The hydrogen economy is the use of hydrogen as a fuel, particularly for heating and hydrogen vehicles; and using hydrogen for long term energy storage and for long distance transport of low-carbon energy.

The hydrogen economy is part of the low-carbon economy being formed by the global energy transition away from the hydrocarbon economy, because hydrogen which is produced and used without releasing much greenhouse gas to the atmosphere helps to limit global warming.

Although molecular hydrogen does not occur naturally in convenient reservoirs, the cost of producing it by steam methane reforming with carbon capture and storage, water electrolysis or other methods is close to the cost of burning natural gas directly for heat or electricity in some countries.However if existing natural gas pipelines are not available, due to its bulk hydrogen may need to be converted to ammonia to be transported over long distances. And according to critics batteries are more suitable for powering vehicles than an expensive to build hydrogen infrastructure refuelling fuel cells.South Korea and Japan, which as of 2019 lack international electrical interconnectors, are investing in the hydrogen economy.In the short term hydrogen has been proposed as a method of reducing harmful diesel exhaust.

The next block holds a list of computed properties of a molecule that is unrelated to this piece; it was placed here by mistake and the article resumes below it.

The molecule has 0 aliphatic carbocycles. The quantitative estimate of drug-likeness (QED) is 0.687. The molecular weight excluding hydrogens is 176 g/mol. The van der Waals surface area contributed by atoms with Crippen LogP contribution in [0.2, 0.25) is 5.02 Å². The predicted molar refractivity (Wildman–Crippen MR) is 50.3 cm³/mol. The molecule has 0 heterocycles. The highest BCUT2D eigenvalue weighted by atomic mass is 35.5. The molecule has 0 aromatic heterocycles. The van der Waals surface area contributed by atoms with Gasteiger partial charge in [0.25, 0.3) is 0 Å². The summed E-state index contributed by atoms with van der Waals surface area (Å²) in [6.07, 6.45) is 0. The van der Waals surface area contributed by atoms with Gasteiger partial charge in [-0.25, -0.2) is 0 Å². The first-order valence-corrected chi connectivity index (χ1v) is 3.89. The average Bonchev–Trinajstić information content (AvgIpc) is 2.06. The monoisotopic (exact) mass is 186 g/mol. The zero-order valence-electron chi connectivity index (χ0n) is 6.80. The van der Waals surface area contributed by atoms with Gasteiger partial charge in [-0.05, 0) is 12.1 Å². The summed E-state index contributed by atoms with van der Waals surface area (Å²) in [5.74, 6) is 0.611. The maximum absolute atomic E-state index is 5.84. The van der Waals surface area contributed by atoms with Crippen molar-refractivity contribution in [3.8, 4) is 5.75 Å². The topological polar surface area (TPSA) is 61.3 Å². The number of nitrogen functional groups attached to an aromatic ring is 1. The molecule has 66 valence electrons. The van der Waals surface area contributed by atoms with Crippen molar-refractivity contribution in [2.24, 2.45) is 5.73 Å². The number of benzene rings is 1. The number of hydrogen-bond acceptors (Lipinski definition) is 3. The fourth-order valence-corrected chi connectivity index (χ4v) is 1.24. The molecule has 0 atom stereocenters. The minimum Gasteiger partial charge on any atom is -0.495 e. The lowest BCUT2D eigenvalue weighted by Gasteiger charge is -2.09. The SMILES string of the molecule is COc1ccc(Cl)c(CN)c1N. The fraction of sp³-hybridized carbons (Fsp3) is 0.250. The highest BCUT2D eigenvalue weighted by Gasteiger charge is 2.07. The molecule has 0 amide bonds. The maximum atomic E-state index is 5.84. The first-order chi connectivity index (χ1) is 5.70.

J. B. S. Haldane

John Burdon Sanderson Haldane (; 5 November 1892 – 1 December 1964) was a scientist known for his work in the study of physiology, genetics, evolutionary biology, and mathematics. He made innovative contributions to the fields of statistics and biostatistics.

His article on abiogenesis in 1929 introduced the "primordial soup theory", and it became the foundation to build physical models for the chemical origin of life.